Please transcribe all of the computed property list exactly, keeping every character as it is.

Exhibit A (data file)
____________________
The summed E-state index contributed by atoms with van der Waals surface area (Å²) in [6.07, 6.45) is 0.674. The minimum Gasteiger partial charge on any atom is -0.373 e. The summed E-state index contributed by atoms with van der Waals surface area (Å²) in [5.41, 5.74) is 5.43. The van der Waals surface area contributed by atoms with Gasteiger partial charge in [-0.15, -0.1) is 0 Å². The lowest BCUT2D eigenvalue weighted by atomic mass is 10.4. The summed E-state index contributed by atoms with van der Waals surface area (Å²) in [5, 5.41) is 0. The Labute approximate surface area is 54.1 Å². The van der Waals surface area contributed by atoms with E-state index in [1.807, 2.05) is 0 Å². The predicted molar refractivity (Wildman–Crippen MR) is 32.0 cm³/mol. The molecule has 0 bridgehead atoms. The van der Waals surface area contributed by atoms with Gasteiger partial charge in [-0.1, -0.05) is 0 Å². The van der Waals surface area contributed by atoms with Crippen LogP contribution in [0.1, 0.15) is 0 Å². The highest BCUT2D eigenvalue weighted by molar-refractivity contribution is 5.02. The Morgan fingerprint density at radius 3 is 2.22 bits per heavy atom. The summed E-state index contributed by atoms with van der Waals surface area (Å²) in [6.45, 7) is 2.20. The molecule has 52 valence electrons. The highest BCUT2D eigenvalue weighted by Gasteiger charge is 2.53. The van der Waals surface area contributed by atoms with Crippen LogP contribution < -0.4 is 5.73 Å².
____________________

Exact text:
The summed E-state index contributed by atoms with van der Waals surface area (Å²) in [6.07, 6.45) is 0.674. The minimum Gasteiger partial charge on any atom is -0.373 e. The summed E-state index contributed by atoms with van der Waals surface area (Å²) in [5.41, 5.74) is 5.43. The van der Waals surface area contributed by atoms with Gasteiger partial charge in [-0.15, -0.1) is 0 Å². The lowest BCUT2D eigenvalue weighted by atomic mass is 10.4. The summed E-state index contributed by atoms with van der Waals surface area (Å²) in [5, 5.41) is 0. The Labute approximate surface area is 54.1 Å². The van der Waals surface area contributed by atoms with E-state index in [1.807, 2.05) is 0 Å². The predicted molar refractivity (Wildman–Crippen MR) is 32.0 cm³/mol. The molecule has 0 bridgehead atoms. The van der Waals surface area contributed by atoms with Gasteiger partial charge in [-0.1, -0.05) is 0 Å². The van der Waals surface area contributed by atoms with Crippen LogP contribution in [0.1, 0.15) is 0 Å². The highest BCUT2D eigenvalue weighted by molar-refractivity contribution is 5.02. The Morgan fingerprint density at radius 3 is 2.22 bits per heavy atom. The summed E-state index contributed by atoms with van der Waals surface area (Å²) in [6.45, 7) is 2.20. The molecule has 52 valence electrons. The highest BCUT2D eigenvalue weighted by Gasteiger charge is 2.53. The van der Waals surface area contributed by atoms with Crippen LogP contribution < -0.4 is 5.73 Å².